United Air Lines ( UAUA) is finding out that bankruptcy cost-reductions don't last forever.

The airline emerged from bankruptcy three years ago and is now opening labor talks with its unions, whose contracts become amendable at the end of the year.

Unions say the time has come to be compensated for sacrifices they made in bankruptcy.

"United employees have been bailing out this airline since a decade before it entered bankruptcy; now they expect to receive some type of return on their investment," says Joe Tiberi, spokesman for the International Association of Machinists, which represents about 16,000 United workers.

For the carrier's 7,800 pilots, "the company came out of bankruptcy three years ago, but we're still living under it," says Jay Heppner, spokesman for the United chapter of the Air Line Pilots Association. And 16,000 flight attendants "still need to put food on the tables and feed our families, just like everyone else in these tough economic times," says Christopher Clarke, spokesman for the United chapter of the Association of Flight Attendants.

Despite eliminating 24,000 employees, 120 aircraft and $7 billion in annual costs, including $3 billion in labor costs during 38 months in bankruptcy, United still has not found a path to sustained profitability. After earning $403 million in 2007, it lost $5.3 billion in 2008. Analysts surveyed by Thomson Reuters expect a smaller loss this year.

United's situation generally mirrors the industry's. Since 2003, United, Northwest, Delta ( DAL) and US Airways ( LCC) have restructured in bankruptcy. Yet their fortunes remain largely dependent on exogenous events, as the first nine years of the 21st century have made clear.

First, terrorist attacks combined with a slowing economy to cripple the industry. Then a dramatic increase in fuel prices crippled the industry. Now the worst global recession in 70 years batters the industry.

Labor experts say the best outcome from the current round of talks would be creation of a new model based on variable compensation dependent on the carrier's financial performance. American ( AMR) and Continental ( CAL) are also negotiating labor contracts.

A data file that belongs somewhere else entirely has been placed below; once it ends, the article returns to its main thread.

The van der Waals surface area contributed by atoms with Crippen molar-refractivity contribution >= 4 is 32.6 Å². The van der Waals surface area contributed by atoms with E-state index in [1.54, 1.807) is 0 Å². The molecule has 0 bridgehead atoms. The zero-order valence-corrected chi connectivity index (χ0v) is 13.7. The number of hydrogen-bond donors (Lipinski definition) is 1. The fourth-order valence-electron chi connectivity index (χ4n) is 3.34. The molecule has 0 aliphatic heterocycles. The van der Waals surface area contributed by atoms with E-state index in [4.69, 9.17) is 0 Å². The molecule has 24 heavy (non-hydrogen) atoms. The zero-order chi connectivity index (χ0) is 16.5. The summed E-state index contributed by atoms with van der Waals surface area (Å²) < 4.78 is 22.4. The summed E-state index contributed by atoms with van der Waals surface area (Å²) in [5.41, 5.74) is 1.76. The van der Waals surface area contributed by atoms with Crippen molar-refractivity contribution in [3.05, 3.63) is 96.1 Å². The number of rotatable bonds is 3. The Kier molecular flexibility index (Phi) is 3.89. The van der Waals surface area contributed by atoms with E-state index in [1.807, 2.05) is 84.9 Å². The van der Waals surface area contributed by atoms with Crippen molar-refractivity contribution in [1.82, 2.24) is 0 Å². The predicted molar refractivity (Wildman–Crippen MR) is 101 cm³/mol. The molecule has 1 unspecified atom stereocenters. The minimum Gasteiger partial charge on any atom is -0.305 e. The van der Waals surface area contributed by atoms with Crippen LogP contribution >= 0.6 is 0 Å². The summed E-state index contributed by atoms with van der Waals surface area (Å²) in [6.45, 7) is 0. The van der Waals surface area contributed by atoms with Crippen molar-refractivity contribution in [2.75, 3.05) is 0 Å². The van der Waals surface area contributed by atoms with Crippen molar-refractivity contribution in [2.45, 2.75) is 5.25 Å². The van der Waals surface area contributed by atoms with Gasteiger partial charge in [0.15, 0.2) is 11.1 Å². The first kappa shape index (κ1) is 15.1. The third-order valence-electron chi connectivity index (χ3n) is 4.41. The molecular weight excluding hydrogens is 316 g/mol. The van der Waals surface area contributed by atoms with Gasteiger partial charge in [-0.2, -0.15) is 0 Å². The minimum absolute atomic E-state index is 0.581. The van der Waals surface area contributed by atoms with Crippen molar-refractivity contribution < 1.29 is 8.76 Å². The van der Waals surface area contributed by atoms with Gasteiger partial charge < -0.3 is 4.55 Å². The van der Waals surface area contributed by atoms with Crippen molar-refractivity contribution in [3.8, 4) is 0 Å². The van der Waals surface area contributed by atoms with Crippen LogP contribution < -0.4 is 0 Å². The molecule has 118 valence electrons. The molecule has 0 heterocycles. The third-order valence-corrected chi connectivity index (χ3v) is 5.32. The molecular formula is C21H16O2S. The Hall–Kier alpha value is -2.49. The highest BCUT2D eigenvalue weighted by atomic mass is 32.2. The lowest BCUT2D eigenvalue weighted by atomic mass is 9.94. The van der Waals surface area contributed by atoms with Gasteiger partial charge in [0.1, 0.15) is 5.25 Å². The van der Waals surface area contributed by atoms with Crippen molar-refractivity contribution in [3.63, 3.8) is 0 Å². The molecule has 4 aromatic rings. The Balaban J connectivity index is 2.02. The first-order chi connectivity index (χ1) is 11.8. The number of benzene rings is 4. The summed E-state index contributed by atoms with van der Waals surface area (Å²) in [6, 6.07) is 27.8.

"Unfortunately, as you look at the industry nearly eight years after the events of 9/11, you see that it has not gained the financial strength that everybody would have hoped for after all the restructuring," says Jerry Glass, president of consulting firm F&H Solutions Group in Washington. "What has happened in terms of the ability to withstand external events is very limited.

"Ever since deregulation, we have been in a cycle," Glass says. "The industry has a few good years, labor takes as much as it can possibly get, and then, in a tailspin, management has to get it back to survive."

Glass and Bill Swelbar, a research engineer in MIT's International Center for Air Transportation, say contracts must provide competitive pay rates when times are good and minimize increases when times are bad.

For United, Swelbar says, "There will have to be modest raises, and some ability for employees to embrace a level of profit-sharing that is meaningful. But there is no way the industry can return what was given up during bankruptcy. "

Recent contracts for flight attendants at Alaska Air ( ALK) and for ramp workers and agents at Hawaiian ( HA) may provide models, Swelbar says.

Not only do both groups get raises, but also, flight attendants will join management in a performance-based incentive plan, while the clerical workers, who are IAM members, will have incentive-based compensation and performance and profit bonuses.

United is "looking forward to collaborative discussions with all of our unions," says spokeswoman Megan McCarthy.

So far, United workers are focused on making up for lost ground. Tiberi says the IAM last negotiated a contract between 1999 and 2002. In bankruptcy, United terminated defined benefit pension plans for all employees. Today, only the IAM has a defined benefit plan, administered by the union. However, IAM members saw wage cuts of 13.5% in 2003 and 5.5% in 2005.

Pilots took minimum pay cuts of 40%, Heppner says. The average for a 10-year A320 captain is $127,431 annually today, down from $187,722 in 200. A 10-year A320 first officer makes $69,958 today, down from $101,432 in 2000. Many pilots lost far more, moving to smaller aircraft and to the first officer's seat.

Meanwhile, since negotiating two five-year contracts in 1995, flight attendants have seen work-rule changes, reductions in medical and pension benefits and 30% pay cuts, Clarke says. "United has consistently managed to find a way to pay executives their bonuses and salaries," he says. "They can find a way to pay us too."

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